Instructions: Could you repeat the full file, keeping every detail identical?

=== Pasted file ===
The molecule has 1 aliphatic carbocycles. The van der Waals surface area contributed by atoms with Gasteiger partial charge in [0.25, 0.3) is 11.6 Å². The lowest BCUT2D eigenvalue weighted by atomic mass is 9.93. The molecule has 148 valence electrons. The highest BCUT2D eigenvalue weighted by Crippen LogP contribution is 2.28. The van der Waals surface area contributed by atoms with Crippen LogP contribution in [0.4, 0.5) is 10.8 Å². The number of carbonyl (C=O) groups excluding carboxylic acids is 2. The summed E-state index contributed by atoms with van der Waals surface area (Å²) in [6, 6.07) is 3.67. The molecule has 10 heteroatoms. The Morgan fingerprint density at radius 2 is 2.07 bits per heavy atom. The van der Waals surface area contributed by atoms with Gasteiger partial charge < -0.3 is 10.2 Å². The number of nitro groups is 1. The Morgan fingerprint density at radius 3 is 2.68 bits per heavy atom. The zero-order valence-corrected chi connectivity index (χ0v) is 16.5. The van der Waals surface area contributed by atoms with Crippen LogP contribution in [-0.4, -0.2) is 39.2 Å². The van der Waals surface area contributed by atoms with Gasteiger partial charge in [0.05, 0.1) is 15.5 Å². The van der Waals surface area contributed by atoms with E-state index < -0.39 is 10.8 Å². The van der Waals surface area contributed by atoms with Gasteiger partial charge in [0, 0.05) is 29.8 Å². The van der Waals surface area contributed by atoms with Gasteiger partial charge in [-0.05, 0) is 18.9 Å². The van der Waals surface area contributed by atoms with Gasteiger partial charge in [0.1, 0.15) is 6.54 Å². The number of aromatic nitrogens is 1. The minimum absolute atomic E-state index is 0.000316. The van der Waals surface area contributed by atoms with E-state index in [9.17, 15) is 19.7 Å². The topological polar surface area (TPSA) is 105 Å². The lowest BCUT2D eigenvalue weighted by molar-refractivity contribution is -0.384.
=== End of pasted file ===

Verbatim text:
The molecule has 1 aliphatic carbocycles. The van der Waals surface area contributed by atoms with Gasteiger partial charge in [0.25, 0.3) is 11.6 Å². The lowest BCUT2D eigenvalue weighted by atomic mass is 9.93. The molecule has 148 valence electrons. The highest BCUT2D eigenvalue weighted by Crippen LogP contribution is 2.28. The van der Waals surface area contributed by atoms with Crippen LogP contribution in [0.4, 0.5) is 10.8 Å². The number of carbonyl (C=O) groups excluding carboxylic acids is 2. The summed E-state index contributed by atoms with van der Waals surface area (Å²) in [6, 6.07) is 3.67. The molecule has 10 heteroatoms. The Morgan fingerprint density at radius 2 is 2.07 bits per heavy atom. The van der Waals surface area contributed by atoms with Gasteiger partial charge < -0.3 is 10.2 Å². The number of nitro groups is 1. The Morgan fingerprint density at radius 3 is 2.68 bits per heavy atom. The zero-order valence-corrected chi connectivity index (χ0v) is 16.5. The van der Waals surface area contributed by atoms with Crippen LogP contribution in [-0.4, -0.2) is 39.2 Å². The van der Waals surface area contributed by atoms with Gasteiger partial charge in [0.05, 0.1) is 15.5 Å². The van der Waals surface area contributed by atoms with E-state index < -0.39 is 10.8 Å². The van der Waals surface area contributed by atoms with Gasteiger partial charge in [0, 0.05) is 29.8 Å². The van der Waals surface area contributed by atoms with Gasteiger partial charge in [-0.05, 0) is 18.9 Å². The van der Waals surface area contributed by atoms with Gasteiger partial charge in [0.1, 0.15) is 6.54 Å². The number of aromatic nitrogens is 1. The minimum absolute atomic E-state index is 0.000316. The van der Waals surface area contributed by atoms with E-state index in [9.17, 15) is 19.7 Å². The topological polar surface area (TPSA) is 105 Å². The lowest BCUT2D eigenvalue weighted by molar-refractivity contribution is -0.384.